The part that interested me, though, was a comment by a California neuroscientist about the effect of use of phones on the human brain. Phones allow us to "pursue goals that feel more important than walking down the street." The article continues with the doctor's next point: "'An animal would never walk into a pole," he said, noting survival instincts would trump other priorities."

The dog owners I talked to about this rolled their eyes. Perhaps a wolf or a lion or an elephant is focused enough on its objectives—i.e., walking and surviving—to avoid colliding with trees or street signs. But most dogs I know have had many blooper reel moments while chasing a fast moving object instead of watching where they were going. My Muzzy routinely ends up clattering over or into the dog bowl in our back yard while chasing one of my poorly executed throws. Or she ends up in the rosemary bush, which, like Charlie Brown's kite-eating tree, seems to suck the ball out of the air no matter how carefully I aim it. I'm sure that if the writer of the NYT article had called local veterinary clinics, he would have discovered some significant statistics of doggie collisions while ball-chasing. So, which is more important? The spectacular catch or eyes on the road? I think how you answer that question will say a lot about your dog's personality—and your own.

Ta. -z

Tuesday, January 19, 2010

Walkabout III: Turkey Creek

Yesterday, a bunch of us Parkers went for a walkabout in Turkey Creek, a leash-free trail inside Emma Long Park, off City Park Road and FM 2222. As it was a holiday, there were plenty of other dogs and people enjoying the sunny day. We started out as a party of two adults, three children, and two dogs, but some wanted to turn back. Muzzy, our young friends Lydia and Aidan, and I made the full 2.5 mile loop. The creek has been dry for years due to drought and over development of the surrounding areas. It is really a thrill to see not only pools of water in the creek bed but rushing streams Here are some highlights of our walk. If you have not been out to TC before, check out this link at Enjoy. -z

Monday, January 18, 2010

Words of the Day

The entry to Schott's Vocabulary the other day made me smile. The word of the day was Avatards, which fans of the James Cameron movie Avatar use to refer to themselves. Schott noticed that the word—self-selected by the film's admirers—is neither politically correct nor complimentary. (Avatards were, apparently, deriving their nickname from the more virile one chosen by fans of the Twilight series—Twihards.)

Naturally, I thought about a moniker for folks at the Dog Park. As you know, I often refer to regular Park attendees as Parkers, even though I have horrible memories of a boy with that name who tormented me throughout middle school and high school. (He had acne and a squeaky voice, and became a born-again Christian. One time he turned to me in French class and asked me how, if I hated Christians so much, could I listen to Bach? Huh?) But Parktards, I like that one. In my mind, however, a parktard is not a desirable label. Parktards are the ones—both human and canine—who just don't get how Park works. You know who I'm talking about—the dog that doesn't know how to play and all the other dogs find annoying; the old guy who hits on the women under 30; the owner who doesn't let his dog play because he's teaching it retrieval skills and screams when it gets distracted. Tsk. What a parktard. Try it in French. Oof! Quel parktard.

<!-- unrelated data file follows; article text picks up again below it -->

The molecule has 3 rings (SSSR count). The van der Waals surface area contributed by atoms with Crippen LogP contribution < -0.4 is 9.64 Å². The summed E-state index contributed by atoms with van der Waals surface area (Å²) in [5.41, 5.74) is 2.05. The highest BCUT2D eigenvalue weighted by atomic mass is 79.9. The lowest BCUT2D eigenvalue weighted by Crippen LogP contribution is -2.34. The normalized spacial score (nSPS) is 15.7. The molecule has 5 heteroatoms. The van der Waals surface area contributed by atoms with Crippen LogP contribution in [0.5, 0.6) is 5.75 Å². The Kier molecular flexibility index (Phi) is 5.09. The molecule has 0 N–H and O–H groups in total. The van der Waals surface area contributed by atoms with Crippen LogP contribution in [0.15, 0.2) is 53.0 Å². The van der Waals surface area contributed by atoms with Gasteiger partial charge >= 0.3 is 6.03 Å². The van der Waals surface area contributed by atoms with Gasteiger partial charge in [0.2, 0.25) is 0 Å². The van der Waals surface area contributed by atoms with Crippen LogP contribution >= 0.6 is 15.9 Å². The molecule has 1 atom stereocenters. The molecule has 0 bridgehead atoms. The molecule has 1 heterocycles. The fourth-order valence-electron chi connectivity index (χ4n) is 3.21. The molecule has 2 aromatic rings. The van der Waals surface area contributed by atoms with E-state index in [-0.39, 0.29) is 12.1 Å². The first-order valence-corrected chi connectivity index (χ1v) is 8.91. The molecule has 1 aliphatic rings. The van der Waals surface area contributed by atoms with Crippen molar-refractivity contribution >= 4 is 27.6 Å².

Another interesting phrase I stumbled across appeared in an article in The New Yorker a few weeks ago. Fen Montaigne writes about his time tagging along with American scientists who study the dwindling colonies of the Adelie penguin in Antarctica. The phrase was global wierding, which refers to how species can get out of sync with the environment because of the changes wrought by global warming. In the case of the penguins, the loss of sea ice around their breeding grounds has made it harder for them to find enough to eat. But because the birds are hardwired to breed at certain times and are unable to adapt, either by moving to new breeding grounds or changing their breeding schedules, they are certain to become extinct. Again, I see an application to Park. We are experiencing clashes with the good people who work at TxDoT because of park wierding. Because of seasonal changes—late sunrises, early sunsets—we are showing up at Park when employees are making their way to and from their cars. We are out of sync with our environment and the price we pay is not extinction (though it could eventually) but random visits from Animal Control and snarky e-mails on the Park listserv. Fortunately, now that we have passed the winter solstice, the sun will be more and more accommodating of earlier mornings and later evenings, and soon we won't have to show up while workers are at the office.

So be patient and bring your leash. There have been more reports of tickets issued by Animal Control. One Parker received a ticket last Wednesday, around 2:30 pm. She asked the officer why Animal Control did not come out at 5:00 pm, during "prime time." According to the Parker (I heard this story third-hand), the officer shrugged and said, "We can't be bothered. Besides, we get off at 5 o'clock." So there you have it. Our tax dollars at work—between 9 and 5. Unless—the officer's comment was a ruse to make us all feel relaxed about walking leashless in the evenings and then WHAM!, Animal Control shows up in force for a clean sweep. Run for the creek. (And don't be a Parktard.)